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The internet is mostly bullshit
Good luck, everyone!
Let’s do an exercise.
Think about something you’re an expert in. You know this thing inside and out. Now google it and search Twitter and Reddit and read people’s takes about it, particularly the ones that speak very authortatively about it - and lose a little faith in humanity in the process.
Now, extrapolate this to all the times you sought out information for something you aren’t an expert in. And think of all the times you believed someone’s take about it, because they spoke very authortatively about it. If you’re like me, you will come to the following realization:
This happens to me when I look up information on one of the very few things I think I’m probably an expert on - my own life. But, if I google myself, the first link that comes up shows me that I’m apparently a multi-millionaire (my actual net worth is under a million) alongside a picture of the dogecoin co-founder Jackson Palmer (not me).
These false narratives stick, and it’s annoying. It’s understandable why - we don’t actually have the bandwidth to fact check every single thing, it’s several times easier to spread misinformation than do actual research, and fact checking is pretty difficult since you’re just fact checking against other possible misinformation - but people have realized this and use it to their advantage, to manipulate your mind and further their agenda!
…Or are just good at SEO and don’t care about anything but the clicks. And I’m helping the SEO by linking to it in this article.
In the extremely near future, we’re going to have to deal with all the junk that comes from AI technology improving. Deepfakes are getting better and better, so we can’t always trust what we see and hear, and a lot of internet content will be written by AI. This AI gets trained by all the misinformation already on the internet, so a perfect storm of authortative sounding garbage is on its way.
So what do we do about this? I have three pieces of advice, because adding numbered bullet points make me look smart and organized:
1. Be diligent, but don’t automatically assume bad intentions
Never attribute to malice that which is adequately explained by stupidity.
We all spread misinformation. Generally, we don’t do it because we want to inflict damage on society or some other grand conspiracy, we just rehash something a friend said, who read it in some reddit comment, or whatever, and didn’t do a ton of vetting and research through all the garbage on the internet to ensure the 100% accuracy of whatever we said. But it’s good to do some self-checking every once in awhile, and to try not to speak with authority on stuff we don’t really know. Which is hard, I know.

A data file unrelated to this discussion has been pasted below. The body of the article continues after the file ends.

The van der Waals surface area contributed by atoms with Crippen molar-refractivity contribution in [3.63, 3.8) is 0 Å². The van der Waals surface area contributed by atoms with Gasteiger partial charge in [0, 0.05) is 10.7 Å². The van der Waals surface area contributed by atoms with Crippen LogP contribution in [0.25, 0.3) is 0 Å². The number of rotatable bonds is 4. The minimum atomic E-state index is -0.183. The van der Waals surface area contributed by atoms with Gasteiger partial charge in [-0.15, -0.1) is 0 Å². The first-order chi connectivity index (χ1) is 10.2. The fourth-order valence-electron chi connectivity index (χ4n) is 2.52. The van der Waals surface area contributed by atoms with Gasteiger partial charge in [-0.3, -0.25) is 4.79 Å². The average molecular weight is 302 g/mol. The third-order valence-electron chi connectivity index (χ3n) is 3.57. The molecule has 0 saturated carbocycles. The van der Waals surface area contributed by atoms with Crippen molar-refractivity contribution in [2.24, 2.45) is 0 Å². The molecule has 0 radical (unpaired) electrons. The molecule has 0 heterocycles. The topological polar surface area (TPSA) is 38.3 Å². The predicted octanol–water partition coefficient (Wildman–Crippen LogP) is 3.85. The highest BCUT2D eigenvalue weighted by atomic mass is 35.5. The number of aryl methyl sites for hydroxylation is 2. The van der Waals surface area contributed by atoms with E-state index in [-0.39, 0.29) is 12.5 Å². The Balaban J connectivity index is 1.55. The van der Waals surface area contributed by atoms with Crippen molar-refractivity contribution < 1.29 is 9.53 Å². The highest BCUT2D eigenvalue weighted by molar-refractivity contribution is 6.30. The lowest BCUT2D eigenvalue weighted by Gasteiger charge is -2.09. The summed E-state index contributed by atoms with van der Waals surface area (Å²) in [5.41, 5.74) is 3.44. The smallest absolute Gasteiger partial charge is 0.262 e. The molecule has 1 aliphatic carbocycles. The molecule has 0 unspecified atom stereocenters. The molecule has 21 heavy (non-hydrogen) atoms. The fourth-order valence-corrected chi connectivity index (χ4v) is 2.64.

Now, a lot of time the origins of the information can be traced back to some propaganda outlet, or talking points from politicians trying to get re-elected, or whatever. Most things come down to money, in the end, because it’s the literal basis for our society. But you don’t need to jump to some grand conspiracies right away. Everyone’s just trying to navigate this garbage heap too.
2. Don’t take information at face value
Everyone has an agenda.
Always consider the context of a statement. If a politician makes a tweet, it’s probably gonna be some simplistic talking point that paints them as the hero and some boogeyman as a villian because that’s the lowest common denominator way to influence people who are easily influenced.
People mostly change their narratives to what they believe benefits them the most. In the cryptocurrency space, for example, people tend to be more optimistic when they are heavily invested in the arbitrary hash strings, and more pessimistic right after they sell, as they want to justify their decisions and not feel the terrible regret and pain of missing out on a lot of money. Which is understandable, but it does lead to some very dull takes!
And most everyone on social media is seeking money, happy brain chemicals, validation, entertainment, clout - I mean, why else be on social media - which of course comes at the expense of well-vetted, well-researched information. Because that takes way too much effort for way too little reward.
3. Have a sense of humor about it all
Life is too short to get mad about things we can’t control, and we certainly aren’t going to fix a massive, complicated problem like “internet misinformation” perfectly. Platforms have tried and it just leads to faux authority, narrative control, power struggles… All the regular ol’ human stuff. Everyone becomes a little bit like Dwight when they have the power to shape the narrative, intentional or not.
But we can always choose how we react to things, and I choose to find it all at least a little bit amusing. It’s much more tolerable that way!